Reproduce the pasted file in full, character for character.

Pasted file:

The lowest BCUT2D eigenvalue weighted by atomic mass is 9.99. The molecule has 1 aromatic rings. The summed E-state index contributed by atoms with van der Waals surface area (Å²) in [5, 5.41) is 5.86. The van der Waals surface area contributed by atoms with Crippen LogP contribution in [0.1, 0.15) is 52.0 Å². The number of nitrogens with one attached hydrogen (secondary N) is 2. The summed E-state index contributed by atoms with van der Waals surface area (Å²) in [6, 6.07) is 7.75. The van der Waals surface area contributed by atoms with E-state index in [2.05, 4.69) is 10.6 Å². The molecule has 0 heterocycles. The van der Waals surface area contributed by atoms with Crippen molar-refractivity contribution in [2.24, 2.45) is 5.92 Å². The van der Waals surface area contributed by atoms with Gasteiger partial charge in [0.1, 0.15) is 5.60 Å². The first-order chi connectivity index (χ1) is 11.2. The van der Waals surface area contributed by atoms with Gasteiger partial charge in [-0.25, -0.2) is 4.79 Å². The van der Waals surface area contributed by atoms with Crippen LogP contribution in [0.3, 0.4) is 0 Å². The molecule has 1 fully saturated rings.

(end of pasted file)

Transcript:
The lowest BCUT2D eigenvalue weighted by atomic mass is 9.99. The molecule has 1 aromatic rings. The summed E-state index contributed by atoms with van der Waals surface area (Å²) in [5, 5.41) is 5.86. The van der Waals surface area contributed by atoms with Crippen LogP contribution in [0.1, 0.15) is 52.0 Å². The number of nitrogens with one attached hydrogen (secondary N) is 2. The summed E-state index contributed by atoms with van der Waals surface area (Å²) in [6, 6.07) is 7.75. The van der Waals surface area contributed by atoms with E-state index in [2.05, 4.69) is 10.6 Å². The molecule has 0 heterocycles. The van der Waals surface area contributed by atoms with Crippen molar-refractivity contribution in [2.24, 2.45) is 5.92 Å². The van der Waals surface area contributed by atoms with Gasteiger partial charge in [0.1, 0.15) is 5.60 Å². The first-order chi connectivity index (χ1) is 11.2. The van der Waals surface area contributed by atoms with Gasteiger partial charge in [-0.25, -0.2) is 4.79 Å². The van der Waals surface area contributed by atoms with Crippen LogP contribution in [0.3, 0.4) is 0 Å². The molecule has 1 fully saturated rings.